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Match awards from Bayern Munich’s narrow 2-1 win over RSC Anderlecht

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Well that wasn’t too convincing at all and we picked up a few injuries in the process.

RSC Anderlecht v Bayern Muenchen - UEFA Champions League Photo by Dean Mouhtaropoulos/Getty Images

Jersey Swap: Sofiane Hanni. It was real captain’s performance from the Algerian international, whose goal in the 63rd minute leveled things at 1-1. His performance complimented Anderlecht’s overall game plan, which looked to be to put pressure on Bayern’s back line when they were in possession, and otherwise sit deep and wait to launch counterattacks. Tenacious pressing from both he and Lukasz Teodorczyk did cause a handful of nervy moments for Bayern at the back, which really did it’s job to keep the home crowd in raucous voice to try and unsettle the German champions. He was menacing in the spaces in between Bayern’s midfield and back line and his tenaciousness rubbed off onto the rest of his teammates.

Tip of the Cap: Corentin Tolisso. On the whole, Tolisso’s performance was kind of all over the place, but he made contributions where they mattered, scoring and assisting either of Bayern’s 2 goals. He showed great vision to pick out the run of Robert Lewandowski in the 51st minute after he’d done well in the air to flick on to James Rodriguez and subsequently make an overlapping run into space before pulling it back to an open Lewandowski on the opposite side of the box. Tolisso could’ve been selfish and gone for goal himself, but he made the wiser option in picking out Lewandowski, who finished calmly. In the 77th minute, Tolisso provided the all important match winner with his header off a finely weighted cross from Joshua Kimmich. For the handful of questionable errors Tolisso made (some sloppy back passes and needless giveaways), his goal and assist arguably rectified his overall performance.

Golf Clap: Javi Martinez. Coming on for the injured Arjen Robben in the 48th, Martinez provided some necessary stability in Bayern;s midfield that was definitely lacking in the first half - Anderlecht were bypassing Bayern’s midfield when they would spring their counter attacks. In routine Martinez fashion, he was 100% in his aerial duels, made a total of 30 accurate passes, and looked threatening in the air off set pieces, which Bayern won quite a few of in the second half near Anderlecht’s penalty area. With the stability he provided, Sebastian Rudy, Arturo Vidal, and Tolisso were given more license to roam a bit more freely and get involved in Bayern’s attack to provide support.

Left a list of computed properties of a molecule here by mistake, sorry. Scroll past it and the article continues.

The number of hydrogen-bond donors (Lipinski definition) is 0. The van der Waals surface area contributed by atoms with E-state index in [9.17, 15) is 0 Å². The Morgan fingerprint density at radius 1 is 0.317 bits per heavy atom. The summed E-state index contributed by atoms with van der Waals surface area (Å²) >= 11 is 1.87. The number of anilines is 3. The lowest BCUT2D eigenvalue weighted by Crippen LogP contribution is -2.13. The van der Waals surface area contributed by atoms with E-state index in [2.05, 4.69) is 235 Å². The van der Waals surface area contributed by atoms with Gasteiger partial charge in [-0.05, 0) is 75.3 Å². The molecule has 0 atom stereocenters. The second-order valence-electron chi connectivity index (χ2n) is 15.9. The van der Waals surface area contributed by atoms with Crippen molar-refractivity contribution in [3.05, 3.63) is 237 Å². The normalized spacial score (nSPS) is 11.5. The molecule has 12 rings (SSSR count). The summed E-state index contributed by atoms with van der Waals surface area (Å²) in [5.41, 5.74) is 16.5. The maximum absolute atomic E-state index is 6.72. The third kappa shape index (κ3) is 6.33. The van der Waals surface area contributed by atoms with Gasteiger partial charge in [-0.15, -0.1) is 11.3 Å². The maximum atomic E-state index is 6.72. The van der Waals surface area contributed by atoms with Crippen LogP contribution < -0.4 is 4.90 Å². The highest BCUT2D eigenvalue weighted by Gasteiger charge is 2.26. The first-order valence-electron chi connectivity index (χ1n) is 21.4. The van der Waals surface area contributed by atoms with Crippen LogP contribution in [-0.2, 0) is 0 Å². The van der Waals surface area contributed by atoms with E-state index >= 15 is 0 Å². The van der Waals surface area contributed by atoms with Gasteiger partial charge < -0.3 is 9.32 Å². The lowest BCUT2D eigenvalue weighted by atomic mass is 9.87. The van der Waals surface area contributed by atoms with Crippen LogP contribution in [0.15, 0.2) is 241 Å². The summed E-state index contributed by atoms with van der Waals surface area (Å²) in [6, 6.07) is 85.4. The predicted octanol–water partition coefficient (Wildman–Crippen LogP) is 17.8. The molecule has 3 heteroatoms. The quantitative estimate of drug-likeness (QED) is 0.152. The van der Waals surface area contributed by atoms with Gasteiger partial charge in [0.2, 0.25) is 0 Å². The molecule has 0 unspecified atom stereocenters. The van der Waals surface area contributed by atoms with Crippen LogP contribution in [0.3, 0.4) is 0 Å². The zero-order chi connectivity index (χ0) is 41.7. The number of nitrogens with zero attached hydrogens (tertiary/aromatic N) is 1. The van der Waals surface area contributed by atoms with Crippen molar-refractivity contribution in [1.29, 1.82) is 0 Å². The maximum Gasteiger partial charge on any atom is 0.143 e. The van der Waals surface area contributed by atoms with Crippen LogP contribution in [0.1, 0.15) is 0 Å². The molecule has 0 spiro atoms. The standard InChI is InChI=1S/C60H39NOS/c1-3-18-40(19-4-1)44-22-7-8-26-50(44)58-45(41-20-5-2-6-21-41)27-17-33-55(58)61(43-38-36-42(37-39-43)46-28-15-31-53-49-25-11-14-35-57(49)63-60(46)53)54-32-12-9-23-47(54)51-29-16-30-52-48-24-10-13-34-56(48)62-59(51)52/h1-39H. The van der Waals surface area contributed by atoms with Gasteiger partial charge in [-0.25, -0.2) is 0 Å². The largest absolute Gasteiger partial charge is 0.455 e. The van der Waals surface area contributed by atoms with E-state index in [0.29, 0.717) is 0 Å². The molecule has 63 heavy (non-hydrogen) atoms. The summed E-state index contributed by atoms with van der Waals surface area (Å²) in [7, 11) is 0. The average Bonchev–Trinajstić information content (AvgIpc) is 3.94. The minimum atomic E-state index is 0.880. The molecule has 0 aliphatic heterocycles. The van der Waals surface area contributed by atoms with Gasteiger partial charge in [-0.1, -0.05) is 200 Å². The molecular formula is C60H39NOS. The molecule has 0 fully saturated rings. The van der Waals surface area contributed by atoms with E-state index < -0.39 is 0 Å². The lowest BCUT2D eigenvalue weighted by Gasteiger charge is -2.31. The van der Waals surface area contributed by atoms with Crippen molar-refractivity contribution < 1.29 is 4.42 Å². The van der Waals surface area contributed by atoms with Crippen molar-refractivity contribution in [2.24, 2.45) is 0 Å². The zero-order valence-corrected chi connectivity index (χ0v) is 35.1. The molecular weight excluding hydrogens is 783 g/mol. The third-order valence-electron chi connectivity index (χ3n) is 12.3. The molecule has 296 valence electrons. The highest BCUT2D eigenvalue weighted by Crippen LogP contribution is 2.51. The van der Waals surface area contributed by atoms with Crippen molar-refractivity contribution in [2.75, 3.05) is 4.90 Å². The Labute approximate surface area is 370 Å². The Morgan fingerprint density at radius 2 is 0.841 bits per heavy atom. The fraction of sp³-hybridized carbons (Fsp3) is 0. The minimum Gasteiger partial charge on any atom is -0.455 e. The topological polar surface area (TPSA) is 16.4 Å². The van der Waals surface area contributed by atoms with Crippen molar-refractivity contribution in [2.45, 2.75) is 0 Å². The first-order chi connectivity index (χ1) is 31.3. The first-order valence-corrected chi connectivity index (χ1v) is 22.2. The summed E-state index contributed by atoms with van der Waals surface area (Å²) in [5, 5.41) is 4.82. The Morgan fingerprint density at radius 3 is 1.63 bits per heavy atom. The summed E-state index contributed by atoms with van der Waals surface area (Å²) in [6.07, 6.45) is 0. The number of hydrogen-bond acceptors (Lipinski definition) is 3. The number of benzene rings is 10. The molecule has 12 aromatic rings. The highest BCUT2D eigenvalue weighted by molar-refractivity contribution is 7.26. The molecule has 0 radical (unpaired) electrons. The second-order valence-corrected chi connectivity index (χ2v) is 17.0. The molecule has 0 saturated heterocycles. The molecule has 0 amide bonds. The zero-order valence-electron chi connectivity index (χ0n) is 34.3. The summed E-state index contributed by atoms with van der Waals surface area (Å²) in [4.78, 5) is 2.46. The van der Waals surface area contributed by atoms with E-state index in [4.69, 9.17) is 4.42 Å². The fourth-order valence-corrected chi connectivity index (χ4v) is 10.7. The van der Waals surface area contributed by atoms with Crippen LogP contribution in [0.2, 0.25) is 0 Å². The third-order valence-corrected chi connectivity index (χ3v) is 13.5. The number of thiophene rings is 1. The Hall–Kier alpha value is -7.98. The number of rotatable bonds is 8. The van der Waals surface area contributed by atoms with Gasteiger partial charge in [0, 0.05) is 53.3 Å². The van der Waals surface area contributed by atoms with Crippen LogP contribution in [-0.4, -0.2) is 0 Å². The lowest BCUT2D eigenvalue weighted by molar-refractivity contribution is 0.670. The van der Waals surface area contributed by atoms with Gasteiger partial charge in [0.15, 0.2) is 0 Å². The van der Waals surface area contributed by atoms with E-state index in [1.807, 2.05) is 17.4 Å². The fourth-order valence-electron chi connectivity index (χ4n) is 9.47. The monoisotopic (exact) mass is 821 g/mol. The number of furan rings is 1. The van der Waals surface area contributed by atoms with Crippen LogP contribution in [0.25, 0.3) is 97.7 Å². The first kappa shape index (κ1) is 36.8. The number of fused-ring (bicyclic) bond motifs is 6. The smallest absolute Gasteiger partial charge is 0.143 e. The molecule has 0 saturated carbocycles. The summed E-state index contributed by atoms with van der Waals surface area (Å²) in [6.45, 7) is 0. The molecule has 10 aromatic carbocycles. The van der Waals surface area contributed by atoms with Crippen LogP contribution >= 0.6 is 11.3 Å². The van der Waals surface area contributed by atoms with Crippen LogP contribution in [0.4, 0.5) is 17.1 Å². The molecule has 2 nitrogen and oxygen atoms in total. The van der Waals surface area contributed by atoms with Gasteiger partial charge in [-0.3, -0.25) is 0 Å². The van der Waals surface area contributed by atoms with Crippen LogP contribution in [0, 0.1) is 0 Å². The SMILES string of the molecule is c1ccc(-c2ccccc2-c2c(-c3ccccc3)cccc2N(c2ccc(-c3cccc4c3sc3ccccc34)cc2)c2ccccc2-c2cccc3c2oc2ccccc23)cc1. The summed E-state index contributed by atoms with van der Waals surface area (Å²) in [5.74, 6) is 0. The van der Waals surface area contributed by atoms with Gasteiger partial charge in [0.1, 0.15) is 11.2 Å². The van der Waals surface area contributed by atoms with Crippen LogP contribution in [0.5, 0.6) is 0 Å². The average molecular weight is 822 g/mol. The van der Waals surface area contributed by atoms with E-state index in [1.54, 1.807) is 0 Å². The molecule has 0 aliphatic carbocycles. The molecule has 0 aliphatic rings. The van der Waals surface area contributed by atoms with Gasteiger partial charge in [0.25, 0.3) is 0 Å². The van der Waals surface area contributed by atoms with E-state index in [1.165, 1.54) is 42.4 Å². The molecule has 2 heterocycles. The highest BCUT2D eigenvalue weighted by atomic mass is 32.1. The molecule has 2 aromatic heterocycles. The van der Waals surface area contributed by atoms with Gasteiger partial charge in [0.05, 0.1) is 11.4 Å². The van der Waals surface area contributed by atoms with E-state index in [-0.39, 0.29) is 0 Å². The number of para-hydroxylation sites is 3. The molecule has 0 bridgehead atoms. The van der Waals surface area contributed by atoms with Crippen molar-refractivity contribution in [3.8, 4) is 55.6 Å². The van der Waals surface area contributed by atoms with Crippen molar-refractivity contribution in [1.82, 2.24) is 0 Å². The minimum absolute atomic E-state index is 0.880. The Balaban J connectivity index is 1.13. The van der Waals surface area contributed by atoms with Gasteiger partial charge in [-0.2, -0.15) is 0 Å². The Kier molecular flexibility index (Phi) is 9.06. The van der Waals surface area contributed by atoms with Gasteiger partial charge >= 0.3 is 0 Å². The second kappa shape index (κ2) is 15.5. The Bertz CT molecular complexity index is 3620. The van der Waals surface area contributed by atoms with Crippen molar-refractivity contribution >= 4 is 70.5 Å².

Standing Ovation: James Rodriguez. Once James was brought on for the injured Thiago Alcantara, Bayern’s attack looked to have a bit more creativity. Often times getting isolated on either flank, Thiago looked relatively uncomfortable out wide, and James looked much more effective when he was out there. Lewandowski also looked less isolated when James came on, as the Colombian was always looking to pick him out and create passing exchanges to open up some spaces to run in to. Wasted opportunities from set pieces are incredibly frustrating, too, and I think I speak for a good number of Bayern fans when I say that I think he should take more free kicks and corner kicks as his delivery was solid from dead balls in the second half.

Meister of the Match: Sven Ulreich. Ulreich gets the nod for the Meister simply because he was the sole reason Bayern didn’t go down by two or three goals in the first half. On at least three occasions in the opening half hour, Ulreich was forced to make exceptional saves to deny Anderlecht. He made himself large to deny Lukasz Teodorczyk from close range and stuck to his task to save Sofiane Hanni’s subsequent volley in what was one of the most nervy sequences of play from Bayern’s perspective in the 8th minute, other than Hanni’s goal, of course. Less than 10 minutes later, Ulreich did incredibly well at his near post to get down and keep out Dennis Appiah’s venomous volley that was certainly on it’s way in. Six minutes before halftime, Ulreich bailed out Tolisso for the calamitous back pass he played right into the path of Teodorczyk, who saw his low shot saved once again by an outstretched Ulrecih. Quite frankly, had it not been for Ulreich, Bayern could’ve found themselves with a mountain to climb in the second half.